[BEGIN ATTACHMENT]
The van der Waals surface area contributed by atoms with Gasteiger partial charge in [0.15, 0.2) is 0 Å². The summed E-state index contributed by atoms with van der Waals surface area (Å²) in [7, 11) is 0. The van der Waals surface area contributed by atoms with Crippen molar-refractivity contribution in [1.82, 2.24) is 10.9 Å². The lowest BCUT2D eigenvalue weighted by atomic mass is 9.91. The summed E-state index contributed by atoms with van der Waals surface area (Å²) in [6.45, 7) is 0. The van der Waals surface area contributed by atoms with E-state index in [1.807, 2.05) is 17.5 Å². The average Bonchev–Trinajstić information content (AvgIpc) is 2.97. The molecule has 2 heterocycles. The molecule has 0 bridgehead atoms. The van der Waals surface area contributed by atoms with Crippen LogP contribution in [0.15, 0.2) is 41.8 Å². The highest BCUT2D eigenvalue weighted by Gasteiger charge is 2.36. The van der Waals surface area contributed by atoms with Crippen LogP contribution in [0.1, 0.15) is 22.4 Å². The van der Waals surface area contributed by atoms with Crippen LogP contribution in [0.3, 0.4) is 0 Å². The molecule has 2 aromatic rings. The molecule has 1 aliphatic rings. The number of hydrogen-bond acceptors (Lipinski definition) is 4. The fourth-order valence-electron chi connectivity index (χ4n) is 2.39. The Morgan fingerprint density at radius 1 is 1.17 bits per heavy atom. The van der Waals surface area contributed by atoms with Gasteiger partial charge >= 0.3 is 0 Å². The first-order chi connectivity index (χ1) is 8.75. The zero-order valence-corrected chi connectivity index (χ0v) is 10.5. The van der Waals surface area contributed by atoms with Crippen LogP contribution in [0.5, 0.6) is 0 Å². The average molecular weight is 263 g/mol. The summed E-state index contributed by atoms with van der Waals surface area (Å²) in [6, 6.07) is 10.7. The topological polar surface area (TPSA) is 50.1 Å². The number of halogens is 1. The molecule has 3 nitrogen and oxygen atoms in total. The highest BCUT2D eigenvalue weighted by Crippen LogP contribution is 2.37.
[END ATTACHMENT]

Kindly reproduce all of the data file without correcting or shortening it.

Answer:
The van der Waals surface area contributed by atoms with Gasteiger partial charge in [0.15, 0.2) is 0 Å². The summed E-state index contributed by atoms with van der Waals surface area (Å²) in [7, 11) is 0. The van der Waals surface area contributed by atoms with Crippen molar-refractivity contribution in [1.82, 2.24) is 10.9 Å². The lowest BCUT2D eigenvalue weighted by atomic mass is 9.91. The summed E-state index contributed by atoms with van der Waals surface area (Å²) in [6.45, 7) is 0. The van der Waals surface area contributed by atoms with E-state index in [1.807, 2.05) is 17.5 Å². The average Bonchev–Trinajstić information content (AvgIpc) is 2.97. The molecule has 2 heterocycles. The molecule has 0 bridgehead atoms. The van der Waals surface area contributed by atoms with Crippen LogP contribution in [0.15, 0.2) is 41.8 Å². The highest BCUT2D eigenvalue weighted by Gasteiger charge is 2.36. The van der Waals surface area contributed by atoms with Crippen LogP contribution in [0.1, 0.15) is 22.4 Å². The van der Waals surface area contributed by atoms with Crippen LogP contribution in [0.3, 0.4) is 0 Å². The molecule has 2 aromatic rings. The molecule has 1 aliphatic rings. The number of hydrogen-bond acceptors (Lipinski definition) is 4. The fourth-order valence-electron chi connectivity index (χ4n) is 2.39. The Morgan fingerprint density at radius 1 is 1.17 bits per heavy atom. The van der Waals surface area contributed by atoms with Gasteiger partial charge >= 0.3 is 0 Å². The first-order chi connectivity index (χ1) is 8.75. The zero-order valence-corrected chi connectivity index (χ0v) is 10.5. The van der Waals surface area contributed by atoms with Crippen LogP contribution in [0.5, 0.6) is 0 Å². The average molecular weight is 263 g/mol. The summed E-state index contributed by atoms with van der Waals surface area (Å²) in [6, 6.07) is 10.7. The topological polar surface area (TPSA) is 50.1 Å². The number of halogens is 1. The molecule has 3 nitrogen and oxygen atoms in total. The highest BCUT2D eigenvalue weighted by Crippen LogP contribution is 2.37.